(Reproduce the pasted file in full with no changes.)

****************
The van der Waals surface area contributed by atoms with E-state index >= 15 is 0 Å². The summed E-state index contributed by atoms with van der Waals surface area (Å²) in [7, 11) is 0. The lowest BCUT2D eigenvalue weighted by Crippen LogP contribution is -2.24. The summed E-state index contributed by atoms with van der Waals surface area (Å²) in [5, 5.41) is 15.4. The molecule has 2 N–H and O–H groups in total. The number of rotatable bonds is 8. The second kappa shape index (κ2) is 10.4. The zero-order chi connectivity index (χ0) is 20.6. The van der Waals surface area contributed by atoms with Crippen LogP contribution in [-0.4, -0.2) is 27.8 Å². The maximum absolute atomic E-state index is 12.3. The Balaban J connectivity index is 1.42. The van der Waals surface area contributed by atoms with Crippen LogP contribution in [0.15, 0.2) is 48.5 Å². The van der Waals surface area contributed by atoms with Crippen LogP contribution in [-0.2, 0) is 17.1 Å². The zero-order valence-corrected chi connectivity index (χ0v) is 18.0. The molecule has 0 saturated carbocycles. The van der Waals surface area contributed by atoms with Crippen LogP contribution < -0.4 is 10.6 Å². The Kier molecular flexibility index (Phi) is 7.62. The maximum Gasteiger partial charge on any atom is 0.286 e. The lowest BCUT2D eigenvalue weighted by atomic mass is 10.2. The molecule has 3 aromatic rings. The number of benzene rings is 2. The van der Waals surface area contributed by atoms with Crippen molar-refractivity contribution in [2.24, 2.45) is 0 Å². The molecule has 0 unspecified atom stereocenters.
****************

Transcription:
The van der Waals surface area contributed by atoms with E-state index >= 15 is 0 Å². The summed E-state index contributed by atoms with van der Waals surface area (Å²) in [7, 11) is 0. The lowest BCUT2D eigenvalue weighted by Crippen LogP contribution is -2.24. The summed E-state index contributed by atoms with van der Waals surface area (Å²) in [5, 5.41) is 15.4. The molecule has 2 N–H and O–H groups in total. The number of rotatable bonds is 8. The second kappa shape index (κ2) is 10.4. The zero-order chi connectivity index (χ0) is 20.6. The van der Waals surface area contributed by atoms with Crippen LogP contribution in [-0.4, -0.2) is 27.8 Å². The maximum absolute atomic E-state index is 12.3. The Balaban J connectivity index is 1.42. The van der Waals surface area contributed by atoms with Crippen LogP contribution in [0.15, 0.2) is 48.5 Å². The van der Waals surface area contributed by atoms with Crippen LogP contribution in [-0.2, 0) is 17.1 Å². The zero-order valence-corrected chi connectivity index (χ0v) is 18.0. The molecule has 0 saturated carbocycles. The van der Waals surface area contributed by atoms with Crippen LogP contribution < -0.4 is 10.6 Å². The Kier molecular flexibility index (Phi) is 7.62. The maximum Gasteiger partial charge on any atom is 0.286 e. The lowest BCUT2D eigenvalue weighted by atomic mass is 10.2. The molecule has 3 aromatic rings. The number of benzene rings is 2. The van der Waals surface area contributed by atoms with Crippen molar-refractivity contribution in [2.24, 2.45) is 0 Å². The molecule has 0 unspecified atom stereocenters.